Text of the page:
We turned off of Highway One and onto Two on our way towards Two Harbors. Easy on the directions, easy on the eyes. We stopped at two points of interest on our way through the forest and the surrounding lowlands. One was a little public access to a roadside lake and one was a forest service picnic area.
This particular spot has a sign titled, "Sentinels of the Past" and shares the fact that these old White Pines were already 70 years old when the Declaration of Independence was signed in 1776. Standing under them, with the last evidence of of winter desperately clinging to their branches I couldn't help but notice a chill running up my spine. They are survivors and they are a constant reminder that the forest around us is a living, breathing organism. It isn't simply a place to enjoy, it is, very much so, a part of our home that has a much longer history than we do.
How many have stood under these trees? How many have stood there with their sons who are now men and are making preparations for college. What kind of lessons could be learned with time enough to sit on a fallen pine that has been in this place for 300 years or more? It was a quiet morning under the clouds and a perfect beginning to our road trip.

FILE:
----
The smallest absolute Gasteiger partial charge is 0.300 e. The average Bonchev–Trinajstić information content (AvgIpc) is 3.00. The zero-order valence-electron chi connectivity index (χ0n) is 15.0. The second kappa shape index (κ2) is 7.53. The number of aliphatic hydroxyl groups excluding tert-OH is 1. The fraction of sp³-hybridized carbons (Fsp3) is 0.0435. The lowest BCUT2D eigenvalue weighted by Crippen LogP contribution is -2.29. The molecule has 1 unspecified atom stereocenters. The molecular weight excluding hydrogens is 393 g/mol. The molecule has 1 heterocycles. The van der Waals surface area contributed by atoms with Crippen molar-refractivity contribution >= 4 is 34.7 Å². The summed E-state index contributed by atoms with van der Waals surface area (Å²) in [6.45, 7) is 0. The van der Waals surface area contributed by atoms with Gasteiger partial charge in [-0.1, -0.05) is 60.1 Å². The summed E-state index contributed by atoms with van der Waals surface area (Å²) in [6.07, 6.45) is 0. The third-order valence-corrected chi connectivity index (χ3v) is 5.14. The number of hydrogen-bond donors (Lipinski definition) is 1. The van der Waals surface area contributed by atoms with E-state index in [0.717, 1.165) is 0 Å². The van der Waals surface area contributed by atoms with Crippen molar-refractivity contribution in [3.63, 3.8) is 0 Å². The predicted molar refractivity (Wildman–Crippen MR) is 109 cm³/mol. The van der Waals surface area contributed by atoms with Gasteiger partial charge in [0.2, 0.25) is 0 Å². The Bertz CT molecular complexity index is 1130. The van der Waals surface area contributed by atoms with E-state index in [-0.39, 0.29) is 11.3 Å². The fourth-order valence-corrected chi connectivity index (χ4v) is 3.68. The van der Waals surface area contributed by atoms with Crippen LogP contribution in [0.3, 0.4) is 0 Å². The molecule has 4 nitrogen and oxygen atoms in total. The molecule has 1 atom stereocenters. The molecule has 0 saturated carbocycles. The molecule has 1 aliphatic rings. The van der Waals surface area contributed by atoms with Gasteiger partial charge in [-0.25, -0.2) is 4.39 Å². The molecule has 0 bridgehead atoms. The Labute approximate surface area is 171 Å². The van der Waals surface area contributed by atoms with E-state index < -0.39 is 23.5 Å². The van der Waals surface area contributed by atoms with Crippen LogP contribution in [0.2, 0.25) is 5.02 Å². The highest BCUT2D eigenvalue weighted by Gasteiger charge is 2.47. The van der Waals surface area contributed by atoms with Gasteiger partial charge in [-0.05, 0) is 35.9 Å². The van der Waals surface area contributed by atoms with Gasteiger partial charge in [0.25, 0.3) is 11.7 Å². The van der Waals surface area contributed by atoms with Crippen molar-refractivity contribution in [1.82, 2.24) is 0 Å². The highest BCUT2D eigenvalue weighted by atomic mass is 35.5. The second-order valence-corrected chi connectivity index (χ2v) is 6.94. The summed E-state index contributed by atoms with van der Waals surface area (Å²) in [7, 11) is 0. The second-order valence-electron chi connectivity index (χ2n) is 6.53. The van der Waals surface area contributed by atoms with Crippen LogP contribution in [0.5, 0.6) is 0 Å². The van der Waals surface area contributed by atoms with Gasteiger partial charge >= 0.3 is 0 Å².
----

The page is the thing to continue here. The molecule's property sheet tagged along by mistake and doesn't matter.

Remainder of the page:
Ely is a great spot to visit and to kick off your Boundary Waters Canoe Area Wilderness trips. It has a lot to offer, including spending time around town and our area before and/or after your canoe trips. The North Shore is less than two hours of driving that could include multiple wildlife sitings like moose and more! Our bookstore manager, Jordyn, saw a moose the day before we drove down Highway One and so did Drew Brockett, our canoe trip outfitting manager. Here's a shot of the one he saw on Sunday.
We continued our trip, down to Two Harbors and took a left to check out how the waters of Gitche Gumee were breaking against the shore and the Split Rock Lighthouse. Driving through massive tunnels in the granite, pulling over at various rivers and rest stops, listening to music on the winding road. Everything combined for a fantastic soundtrack to the best movie I've seen in years, right through the windows of the Mountaineer. Best of all, whenever we wanted, we could park and walk right into the environment all around us.
The black sandy beach filled with battered and softened rocks and driftwood, the bike paths, the cold spray in our faces and the snowflakes that were by this time fading in their strength, these things woke me up to the beauty of Spring and the ice-out season.
We turned around at some point and headed to Duluth for lunch. Afterwards, we returned by the Scenic North Shore route and stopped to experience anything that caught our eyes. The sun had come out and the blue of the sky was now reflected in the big waters of our inland sea.
It was hard to leave...